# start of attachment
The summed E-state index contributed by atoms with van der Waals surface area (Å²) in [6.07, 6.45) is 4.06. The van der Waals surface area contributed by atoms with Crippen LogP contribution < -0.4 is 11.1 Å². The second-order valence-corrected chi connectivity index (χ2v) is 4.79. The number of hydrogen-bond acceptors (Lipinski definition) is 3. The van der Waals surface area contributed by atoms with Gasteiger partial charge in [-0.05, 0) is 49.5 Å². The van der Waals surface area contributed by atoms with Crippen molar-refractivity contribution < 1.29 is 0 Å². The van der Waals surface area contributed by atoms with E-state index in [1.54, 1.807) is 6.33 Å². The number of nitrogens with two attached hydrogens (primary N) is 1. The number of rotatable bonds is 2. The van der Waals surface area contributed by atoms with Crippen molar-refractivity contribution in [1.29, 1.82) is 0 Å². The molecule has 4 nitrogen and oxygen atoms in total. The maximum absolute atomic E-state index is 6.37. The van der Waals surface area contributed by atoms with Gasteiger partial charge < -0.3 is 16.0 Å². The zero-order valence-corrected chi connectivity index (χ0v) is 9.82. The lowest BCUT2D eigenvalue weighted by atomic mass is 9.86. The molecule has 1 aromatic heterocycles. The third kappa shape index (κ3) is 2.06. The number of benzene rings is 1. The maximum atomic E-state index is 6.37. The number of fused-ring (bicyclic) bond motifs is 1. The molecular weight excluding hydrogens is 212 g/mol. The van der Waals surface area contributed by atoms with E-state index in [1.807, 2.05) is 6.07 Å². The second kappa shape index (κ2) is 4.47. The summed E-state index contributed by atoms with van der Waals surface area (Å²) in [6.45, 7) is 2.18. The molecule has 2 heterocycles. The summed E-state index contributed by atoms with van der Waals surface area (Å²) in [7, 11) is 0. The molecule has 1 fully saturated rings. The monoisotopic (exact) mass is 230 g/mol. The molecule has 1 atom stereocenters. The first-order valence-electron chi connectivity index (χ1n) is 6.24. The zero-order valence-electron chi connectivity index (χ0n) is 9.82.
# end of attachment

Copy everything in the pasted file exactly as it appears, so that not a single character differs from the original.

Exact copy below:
The summed E-state index contributed by atoms with van der Waals surface area (Å²) in [6.07, 6.45) is 4.06. The van der Waals surface area contributed by atoms with Crippen LogP contribution < -0.4 is 11.1 Å². The second-order valence-corrected chi connectivity index (χ2v) is 4.79. The number of hydrogen-bond acceptors (Lipinski definition) is 3. The van der Waals surface area contributed by atoms with Gasteiger partial charge in [-0.05, 0) is 49.5 Å². The van der Waals surface area contributed by atoms with Crippen molar-refractivity contribution < 1.29 is 0 Å². The van der Waals surface area contributed by atoms with E-state index in [1.54, 1.807) is 6.33 Å². The number of nitrogens with two attached hydrogens (primary N) is 1. The number of rotatable bonds is 2. The van der Waals surface area contributed by atoms with Crippen molar-refractivity contribution in [1.29, 1.82) is 0 Å². The molecule has 4 nitrogen and oxygen atoms in total. The maximum absolute atomic E-state index is 6.37. The van der Waals surface area contributed by atoms with Gasteiger partial charge < -0.3 is 16.0 Å². The zero-order valence-corrected chi connectivity index (χ0v) is 9.82. The lowest BCUT2D eigenvalue weighted by atomic mass is 9.86. The molecule has 1 aromatic heterocycles. The third kappa shape index (κ3) is 2.06. The number of benzene rings is 1. The maximum atomic E-state index is 6.37. The number of fused-ring (bicyclic) bond motifs is 1. The molecular weight excluding hydrogens is 212 g/mol. The van der Waals surface area contributed by atoms with E-state index in [1.807, 2.05) is 6.07 Å². The second kappa shape index (κ2) is 4.47. The summed E-state index contributed by atoms with van der Waals surface area (Å²) in [6.45, 7) is 2.18. The molecule has 2 heterocycles. The summed E-state index contributed by atoms with van der Waals surface area (Å²) in [7, 11) is 0. The molecule has 1 fully saturated rings. The monoisotopic (exact) mass is 230 g/mol. The molecule has 1 atom stereocenters. The first-order valence-electron chi connectivity index (χ1n) is 6.24. The zero-order valence-electron chi connectivity index (χ0n) is 9.82.